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IBM’s new line of FlashSystem storage appliances will be making waves soon as they are slated to come using one of the fastest & most hard-wearing, nonvolatile memory technologies in existence; the Magnetoresistive RAM (MRAM). The new architecture which will be used for cache writing will be replacing the capacitor-backed DRAM. The flip-side is this, however, when the MRAM is compared to Intel’s 3D XPoint memory & NAND flash memory, it is seen to be seriously lacking in terms of density.
The single supplier of discrete MRAM chips, Everspin, has moved on from the in-house manufacturing on wafers fabbed at Freescale to a partnership with GlobalFoundries in other to make MRAM on their 22nm FD-SOI process. It has also been raising the memory capacities of their MRAM chips & by year’s end, we’ll be having a taste of their 256Mb & 1Gb chips. Though they still stand too small to be used as primary storage, the increase in MRAM memory capacities has made it alluring for use in systems with a high volume of data. It is a good step forward actually if we consider the fact that previous applications of the MRAM were only used in embedded systems to replace battery-backed DRAM, small flash chips & SRAM buffers.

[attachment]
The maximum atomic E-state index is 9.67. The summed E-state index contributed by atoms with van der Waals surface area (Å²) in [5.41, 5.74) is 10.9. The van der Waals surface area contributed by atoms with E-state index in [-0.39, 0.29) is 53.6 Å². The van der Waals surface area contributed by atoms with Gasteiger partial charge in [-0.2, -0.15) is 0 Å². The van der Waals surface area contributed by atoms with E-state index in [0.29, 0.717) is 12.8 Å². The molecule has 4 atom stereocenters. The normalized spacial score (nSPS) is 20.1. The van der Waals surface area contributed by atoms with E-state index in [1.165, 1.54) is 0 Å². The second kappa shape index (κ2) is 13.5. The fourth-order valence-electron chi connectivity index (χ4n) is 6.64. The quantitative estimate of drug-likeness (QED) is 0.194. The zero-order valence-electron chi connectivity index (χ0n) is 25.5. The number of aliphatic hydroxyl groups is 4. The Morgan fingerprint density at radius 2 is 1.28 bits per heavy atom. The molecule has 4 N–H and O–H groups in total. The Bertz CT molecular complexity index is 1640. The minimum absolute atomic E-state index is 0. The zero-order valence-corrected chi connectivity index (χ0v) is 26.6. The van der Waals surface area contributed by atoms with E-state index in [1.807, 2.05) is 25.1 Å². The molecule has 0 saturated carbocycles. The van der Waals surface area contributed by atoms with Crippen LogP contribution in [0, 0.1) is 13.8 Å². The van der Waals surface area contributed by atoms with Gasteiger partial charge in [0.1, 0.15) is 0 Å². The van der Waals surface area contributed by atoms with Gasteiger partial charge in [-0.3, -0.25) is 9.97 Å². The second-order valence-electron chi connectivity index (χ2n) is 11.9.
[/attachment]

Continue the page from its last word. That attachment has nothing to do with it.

IBM’s new SSDs for its Flashsystem are some of the highest-density TLC-based drives, as they pack a storage capacity of 19.2TB of 64L 3D TLC NAND flash memory & use a 20-channel NAND interface with a four-lane PCIe 4.0 host interface which can operate in dual-port 2+2 mode. IBM’s current FlashSystem appliances make use of the standard 2.5″ U.2 drive form factor SSDs, a system-wide power loss protection design at a per-drive level, FIPS 140 compliant encryption & FPGA-based controllers with optional 3:1 transparent compression ratio with no inclusion of bulky supercaps as MRAM’s non-volatility eliminates the need for it.
IBM’s new FlashSystem drives will be displayed this week at the Flash Memory Summit & shipping of the drives begin this very month.